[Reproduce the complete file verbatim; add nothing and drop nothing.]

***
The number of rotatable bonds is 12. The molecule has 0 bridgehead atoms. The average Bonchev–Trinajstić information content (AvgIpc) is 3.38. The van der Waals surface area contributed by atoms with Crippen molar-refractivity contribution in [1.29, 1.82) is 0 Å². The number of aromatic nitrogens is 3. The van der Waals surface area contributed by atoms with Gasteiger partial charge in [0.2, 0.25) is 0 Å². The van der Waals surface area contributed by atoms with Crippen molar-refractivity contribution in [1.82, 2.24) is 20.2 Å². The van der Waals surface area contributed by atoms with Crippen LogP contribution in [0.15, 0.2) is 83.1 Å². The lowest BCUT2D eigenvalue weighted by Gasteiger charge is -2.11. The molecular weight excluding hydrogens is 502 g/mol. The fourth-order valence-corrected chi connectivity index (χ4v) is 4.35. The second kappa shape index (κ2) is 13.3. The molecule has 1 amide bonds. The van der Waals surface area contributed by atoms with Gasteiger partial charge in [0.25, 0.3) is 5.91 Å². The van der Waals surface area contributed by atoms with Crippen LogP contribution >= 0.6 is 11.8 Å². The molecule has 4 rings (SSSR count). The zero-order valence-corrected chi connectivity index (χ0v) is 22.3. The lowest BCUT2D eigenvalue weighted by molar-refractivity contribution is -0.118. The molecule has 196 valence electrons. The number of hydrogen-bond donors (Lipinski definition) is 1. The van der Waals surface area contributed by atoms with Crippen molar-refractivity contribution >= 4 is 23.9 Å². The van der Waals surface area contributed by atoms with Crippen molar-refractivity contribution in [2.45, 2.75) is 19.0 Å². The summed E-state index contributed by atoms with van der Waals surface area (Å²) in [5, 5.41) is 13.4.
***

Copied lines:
The number of rotatable bonds is 12. The molecule has 0 bridgehead atoms. The average Bonchev–Trinajstić information content (AvgIpc) is 3.38. The van der Waals surface area contributed by atoms with Crippen molar-refractivity contribution in [1.29, 1.82) is 0 Å². The number of aromatic nitrogens is 3. The van der Waals surface area contributed by atoms with Gasteiger partial charge in [0.2, 0.25) is 0 Å². The van der Waals surface area contributed by atoms with Crippen molar-refractivity contribution in [1.82, 2.24) is 20.2 Å². The van der Waals surface area contributed by atoms with Crippen LogP contribution in [0.15, 0.2) is 83.1 Å². The lowest BCUT2D eigenvalue weighted by Gasteiger charge is -2.11. The molecular weight excluding hydrogens is 502 g/mol. The fourth-order valence-corrected chi connectivity index (χ4v) is 4.35. The second kappa shape index (κ2) is 13.3. The molecule has 1 amide bonds. The van der Waals surface area contributed by atoms with Gasteiger partial charge in [0.25, 0.3) is 5.91 Å². The van der Waals surface area contributed by atoms with Crippen LogP contribution >= 0.6 is 11.8 Å². The molecule has 4 rings (SSSR count). The zero-order valence-corrected chi connectivity index (χ0v) is 22.3. The lowest BCUT2D eigenvalue weighted by molar-refractivity contribution is -0.118. The molecule has 196 valence electrons. The number of hydrogen-bond donors (Lipinski definition) is 1. The van der Waals surface area contributed by atoms with Crippen molar-refractivity contribution >= 4 is 23.9 Å². The van der Waals surface area contributed by atoms with Crippen molar-refractivity contribution in [2.45, 2.75) is 19.0 Å². The summed E-state index contributed by atoms with van der Waals surface area (Å²) in [5, 5.41) is 13.4.